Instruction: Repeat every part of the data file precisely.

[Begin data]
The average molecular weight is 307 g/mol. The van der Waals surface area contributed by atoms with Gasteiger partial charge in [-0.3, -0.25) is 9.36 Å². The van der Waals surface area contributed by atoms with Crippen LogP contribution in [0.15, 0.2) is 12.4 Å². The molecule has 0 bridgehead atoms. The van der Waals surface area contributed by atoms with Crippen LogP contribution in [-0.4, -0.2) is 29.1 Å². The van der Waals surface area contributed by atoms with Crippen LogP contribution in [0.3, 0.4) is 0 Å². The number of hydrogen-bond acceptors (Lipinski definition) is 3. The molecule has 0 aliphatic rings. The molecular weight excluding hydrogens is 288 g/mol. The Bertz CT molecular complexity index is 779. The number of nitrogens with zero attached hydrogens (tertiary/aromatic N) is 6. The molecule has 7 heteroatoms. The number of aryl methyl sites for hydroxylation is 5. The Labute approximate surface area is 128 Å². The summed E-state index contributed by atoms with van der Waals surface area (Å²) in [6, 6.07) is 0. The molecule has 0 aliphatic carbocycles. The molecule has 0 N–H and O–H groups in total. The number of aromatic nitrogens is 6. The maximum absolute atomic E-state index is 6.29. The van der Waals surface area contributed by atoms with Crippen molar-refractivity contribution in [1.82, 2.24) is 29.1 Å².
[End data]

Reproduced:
The average molecular weight is 307 g/mol. The van der Waals surface area contributed by atoms with Gasteiger partial charge in [-0.3, -0.25) is 9.36 Å². The van der Waals surface area contributed by atoms with Crippen LogP contribution in [0.15, 0.2) is 12.4 Å². The molecule has 0 bridgehead atoms. The van der Waals surface area contributed by atoms with Crippen LogP contribution in [-0.4, -0.2) is 29.1 Å². The van der Waals surface area contributed by atoms with Crippen LogP contribution in [0.3, 0.4) is 0 Å². The number of hydrogen-bond acceptors (Lipinski definition) is 3. The molecule has 0 aliphatic rings. The molecular weight excluding hydrogens is 288 g/mol. The Bertz CT molecular complexity index is 779. The number of nitrogens with zero attached hydrogens (tertiary/aromatic N) is 6. The molecule has 7 heteroatoms. The number of aryl methyl sites for hydroxylation is 5. The Labute approximate surface area is 128 Å². The summed E-state index contributed by atoms with van der Waals surface area (Å²) in [6, 6.07) is 0. The molecule has 0 aliphatic carbocycles. The molecule has 0 N–H and O–H groups in total. The number of aromatic nitrogens is 6. The maximum absolute atomic E-state index is 6.29. The van der Waals surface area contributed by atoms with Crippen molar-refractivity contribution in [1.82, 2.24) is 29.1 Å².